Charter Communications Inc. is halfway to its goal of shopping 500,000 to 600,000 subscribers in nonstrategic markets, selling off 235,000 customers in six states to Atlantic Broadband LLC for $765 million in cash.
About a year ago, Charter said it would sell subscribers in nonstrategic markets to help pay down debt. With this deal, and one in June to sell 25,500 customers in Port Orchard, Wash., for $91 million ($3,600 per subscriber), Charter has sold about 260,500 customers.
The cash will pay down bank debt and fund future capital spending. Charter has about $19 billion in debt and scuttled a planned high-yield bond offering for about $1.7 billion last month, citing unfavorable bond prices.
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The deal works out to about $3,255 per subscriber (between 10.5 and 11 times cash flow) and includes Charter's Miami Beach, Fla., system with about 51,000 subscribers, and 184,000 customers in systems in Pennsylvania, Maryland, Delaware, New York and West Virginia.
The systems also have about 79,000 digital and 33,000 high-speed data customers.
Sources familiar with the deal said the Miami Beach systems went for about $4,000 per subscriber (11 times cash flow), driving up the average price.
But coupled with the $3,600 per customer Charter got in the Port Orchard sale, some analysts saw the deal as affirming rising cable valuations and was an overall positive.
"We are seeing an uptick in the size of transactions, compared to the average divestiture size of 8,000 subscribers this year," SunTrust Robinson Humphrey cable analyst Gary Farber said in a report. "In addition, for systems with upgraded plant and significant new-product penetrations, deals are occurring well in excess of $3,000 per customer compared to the year to date average of approximately $2,500."
The deal helped Charter's stock a little: it closed at $4.50, up 12 cents (3%), last Thursday. Other cable stocks didn't move much, up or down, although Comcast Corp. did gain $1 (3.5%), to $29.19.
Officials with Atlantic Broadband, headed by former Continental Cablevision Inc. executives David Keefe and Ed Holleran, said the company had been looking for systems for about two years.
"We thought there would be an opportunity in the U.S. for guys like us, backed by private equity, to purchase some systems given the circumstances of the MSOs," Holleran said. "We think we are fortunate to have found something that is a very attractive opportunity."
Atlantic Broadband is backed by Boston private-equity firm ABRY Partners, Oak Hill Capital Partners and Merrill Lynch & Co. ABRY's past cable deals include investments in Avalon Cable (which sold out to Charter in 1999) and overbuilder WideOpenWest.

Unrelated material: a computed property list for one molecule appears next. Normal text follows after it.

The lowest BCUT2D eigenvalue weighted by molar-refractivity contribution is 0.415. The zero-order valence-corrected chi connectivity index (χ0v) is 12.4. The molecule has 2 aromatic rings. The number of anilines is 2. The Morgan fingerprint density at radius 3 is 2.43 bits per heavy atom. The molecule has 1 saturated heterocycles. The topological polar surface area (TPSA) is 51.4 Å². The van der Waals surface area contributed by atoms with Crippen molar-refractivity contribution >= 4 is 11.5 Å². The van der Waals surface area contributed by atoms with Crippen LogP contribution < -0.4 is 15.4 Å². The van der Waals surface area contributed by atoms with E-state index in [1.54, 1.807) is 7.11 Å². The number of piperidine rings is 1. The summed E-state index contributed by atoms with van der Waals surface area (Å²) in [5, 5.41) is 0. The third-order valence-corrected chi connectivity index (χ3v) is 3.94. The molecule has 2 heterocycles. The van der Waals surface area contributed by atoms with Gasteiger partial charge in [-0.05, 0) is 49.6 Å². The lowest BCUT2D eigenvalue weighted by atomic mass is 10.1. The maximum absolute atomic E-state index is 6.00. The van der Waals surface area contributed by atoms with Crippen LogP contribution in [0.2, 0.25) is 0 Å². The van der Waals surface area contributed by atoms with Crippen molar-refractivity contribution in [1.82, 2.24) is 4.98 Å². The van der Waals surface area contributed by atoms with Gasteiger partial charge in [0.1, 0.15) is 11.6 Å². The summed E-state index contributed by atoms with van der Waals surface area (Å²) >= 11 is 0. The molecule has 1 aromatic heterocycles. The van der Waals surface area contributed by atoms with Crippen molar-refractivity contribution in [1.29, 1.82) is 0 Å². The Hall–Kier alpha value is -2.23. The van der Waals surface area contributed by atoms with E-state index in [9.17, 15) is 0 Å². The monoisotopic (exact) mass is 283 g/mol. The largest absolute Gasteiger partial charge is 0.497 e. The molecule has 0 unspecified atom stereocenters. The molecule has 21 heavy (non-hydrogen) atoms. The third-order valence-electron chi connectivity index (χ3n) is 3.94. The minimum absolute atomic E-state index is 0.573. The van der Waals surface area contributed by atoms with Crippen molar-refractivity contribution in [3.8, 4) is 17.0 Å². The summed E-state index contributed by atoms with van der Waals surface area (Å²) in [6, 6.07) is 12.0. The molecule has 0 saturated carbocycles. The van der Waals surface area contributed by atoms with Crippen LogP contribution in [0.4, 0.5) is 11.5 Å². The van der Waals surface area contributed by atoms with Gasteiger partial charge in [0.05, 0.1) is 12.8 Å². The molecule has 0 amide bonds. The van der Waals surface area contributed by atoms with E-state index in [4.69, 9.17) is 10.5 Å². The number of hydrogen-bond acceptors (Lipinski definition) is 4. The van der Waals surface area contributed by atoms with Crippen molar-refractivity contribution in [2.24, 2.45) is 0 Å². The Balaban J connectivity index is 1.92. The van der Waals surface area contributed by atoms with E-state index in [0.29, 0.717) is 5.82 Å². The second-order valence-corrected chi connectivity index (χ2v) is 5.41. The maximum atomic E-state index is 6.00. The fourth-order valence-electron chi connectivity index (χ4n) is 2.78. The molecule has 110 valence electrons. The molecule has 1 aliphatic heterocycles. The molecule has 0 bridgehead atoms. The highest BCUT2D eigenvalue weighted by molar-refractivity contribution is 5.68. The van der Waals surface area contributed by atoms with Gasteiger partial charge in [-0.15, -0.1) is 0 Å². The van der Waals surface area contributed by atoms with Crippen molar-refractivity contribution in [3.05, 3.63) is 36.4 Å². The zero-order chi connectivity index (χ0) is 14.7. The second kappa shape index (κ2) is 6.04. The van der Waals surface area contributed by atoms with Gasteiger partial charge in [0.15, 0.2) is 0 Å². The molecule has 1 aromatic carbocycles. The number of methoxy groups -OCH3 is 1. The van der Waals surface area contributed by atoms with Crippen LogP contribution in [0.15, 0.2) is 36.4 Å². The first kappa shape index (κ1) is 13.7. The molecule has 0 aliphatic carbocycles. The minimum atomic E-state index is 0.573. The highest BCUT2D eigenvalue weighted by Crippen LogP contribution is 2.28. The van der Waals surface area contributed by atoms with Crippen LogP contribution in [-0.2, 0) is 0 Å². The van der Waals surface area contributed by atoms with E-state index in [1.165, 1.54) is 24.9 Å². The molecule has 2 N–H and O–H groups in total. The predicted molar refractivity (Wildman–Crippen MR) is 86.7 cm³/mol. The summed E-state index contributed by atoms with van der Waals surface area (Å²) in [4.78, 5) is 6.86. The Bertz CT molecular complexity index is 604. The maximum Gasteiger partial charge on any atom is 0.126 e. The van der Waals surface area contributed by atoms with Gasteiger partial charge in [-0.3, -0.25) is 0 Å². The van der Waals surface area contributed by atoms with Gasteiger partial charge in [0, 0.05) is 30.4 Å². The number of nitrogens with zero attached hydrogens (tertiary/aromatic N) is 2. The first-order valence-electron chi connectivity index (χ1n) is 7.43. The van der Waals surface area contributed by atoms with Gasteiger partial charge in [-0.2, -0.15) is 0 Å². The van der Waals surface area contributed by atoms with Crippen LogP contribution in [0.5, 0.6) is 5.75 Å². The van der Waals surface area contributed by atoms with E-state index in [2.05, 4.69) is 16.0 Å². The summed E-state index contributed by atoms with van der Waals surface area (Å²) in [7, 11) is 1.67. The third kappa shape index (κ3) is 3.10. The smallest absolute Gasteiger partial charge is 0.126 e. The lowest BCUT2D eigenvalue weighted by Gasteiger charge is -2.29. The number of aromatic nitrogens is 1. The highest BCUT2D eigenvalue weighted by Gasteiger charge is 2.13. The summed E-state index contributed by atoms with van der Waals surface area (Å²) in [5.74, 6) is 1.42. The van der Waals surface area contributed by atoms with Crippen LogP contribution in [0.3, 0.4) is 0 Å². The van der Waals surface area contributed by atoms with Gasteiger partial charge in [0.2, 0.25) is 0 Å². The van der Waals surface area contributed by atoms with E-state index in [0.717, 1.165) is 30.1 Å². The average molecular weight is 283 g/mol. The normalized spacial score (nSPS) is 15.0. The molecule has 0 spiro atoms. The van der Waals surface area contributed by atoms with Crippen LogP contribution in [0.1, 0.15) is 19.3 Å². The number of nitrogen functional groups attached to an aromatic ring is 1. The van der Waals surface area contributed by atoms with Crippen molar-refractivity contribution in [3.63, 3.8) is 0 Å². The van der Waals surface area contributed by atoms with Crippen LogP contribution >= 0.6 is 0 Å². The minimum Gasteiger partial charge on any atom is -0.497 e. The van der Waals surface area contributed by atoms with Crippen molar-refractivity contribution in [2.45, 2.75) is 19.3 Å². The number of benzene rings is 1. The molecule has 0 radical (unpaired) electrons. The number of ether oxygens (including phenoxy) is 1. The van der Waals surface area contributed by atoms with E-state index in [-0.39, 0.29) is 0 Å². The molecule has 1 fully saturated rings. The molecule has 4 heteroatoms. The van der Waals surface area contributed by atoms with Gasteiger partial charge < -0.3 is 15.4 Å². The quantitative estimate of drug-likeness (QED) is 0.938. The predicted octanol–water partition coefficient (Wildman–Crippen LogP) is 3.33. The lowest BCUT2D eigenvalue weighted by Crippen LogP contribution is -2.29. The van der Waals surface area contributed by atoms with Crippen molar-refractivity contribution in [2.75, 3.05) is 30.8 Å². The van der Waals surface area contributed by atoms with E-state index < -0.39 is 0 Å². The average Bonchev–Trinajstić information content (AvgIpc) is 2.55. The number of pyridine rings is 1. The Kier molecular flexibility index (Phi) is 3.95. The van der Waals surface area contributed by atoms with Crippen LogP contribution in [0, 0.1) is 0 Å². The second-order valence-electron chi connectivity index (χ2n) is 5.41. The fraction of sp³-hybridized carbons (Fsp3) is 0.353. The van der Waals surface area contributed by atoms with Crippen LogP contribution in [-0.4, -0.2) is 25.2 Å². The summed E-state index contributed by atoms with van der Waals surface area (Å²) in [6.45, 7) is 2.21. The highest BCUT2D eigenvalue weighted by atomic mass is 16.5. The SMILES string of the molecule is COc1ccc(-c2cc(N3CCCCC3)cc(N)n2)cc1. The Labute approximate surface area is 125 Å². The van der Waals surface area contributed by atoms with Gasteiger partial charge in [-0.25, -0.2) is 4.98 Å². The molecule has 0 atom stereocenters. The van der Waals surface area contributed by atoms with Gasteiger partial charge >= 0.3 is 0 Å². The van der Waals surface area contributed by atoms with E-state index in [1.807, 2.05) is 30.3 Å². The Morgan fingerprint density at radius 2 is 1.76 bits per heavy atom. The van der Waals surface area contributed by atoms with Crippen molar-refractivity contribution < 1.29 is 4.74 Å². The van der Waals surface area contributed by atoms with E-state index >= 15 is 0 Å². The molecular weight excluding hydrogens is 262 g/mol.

Denver-based cable investment banker Daniels & Associates represented Charter.
Keefe would not break out financing details, but said layers of debt and equity will be involved.
The systems outside Miami Beach are in smaller locations, including Johnstown and Altoona, Pa.; Cumberland, Md., and Middletown, Del.
"In Pennsylvania, Maryland and Delaware, the nature of these systems are not rural," Holleran said. "Ninety-five percent of them are suburban areas in core cities, like Johnstown and Altoona, that have good densities. These systems generally are in the 70, 80, 90 homes-per-mile density and good, solid demographics."
Holleran said most of the systems have high-speed data service, but growth potential is high. Overall broadband penetration is about 12%, which could double or triple over the next few years.
Atlantic Broadband won't have to spend a lot to upgrade systems, either, Keefe said. About 75% of homes passed are at 750 megahertz or better capacity, with about 88% of homes passed at 550 MHz or better. He estimated upgrade costs for Maryland and Delaware would be less than $5 million.
Keefe and Holleran also hope Atlantic Broadband will get bigger: There are several independently owned systems near these Charter properties. But for the time being, they'll focus on what they're buying now.
"We don't have a lot of ego wrapped around having to be at 1 million customers in three years," Holleran said. "The focus is to really run these properties well. We're not going to go on a feeding frenzy."
Holleran said Atlantic would keep on existing management, although they'll look to beef up the team in Maryland and Delaware. Atlantic Broadband's own corporate staff, currently at five people, will likely grow to about 12 employees. "The corporate staff is going to be lean," Keefe said.
So far, the company has signed on Matt Murphy, a former investment banker with Merrill Lynch, as senior vice president of development and former Continental executive Al Kuolas as chief technology officer. Donna Garofano, the former local franchising official for Cablevision Systems Corp. and Ameritech New Media, will be helping Atlantic secure the estimated 120 to 150 franchise transfers required.
Kuolas and Garofano also worked with Holleran at American Broadband Inc., an overbuild venture that folded when capital dried up in 2001. It had planned to build out systems in Rhode Island, Maryland and Buffalo, N.Y.
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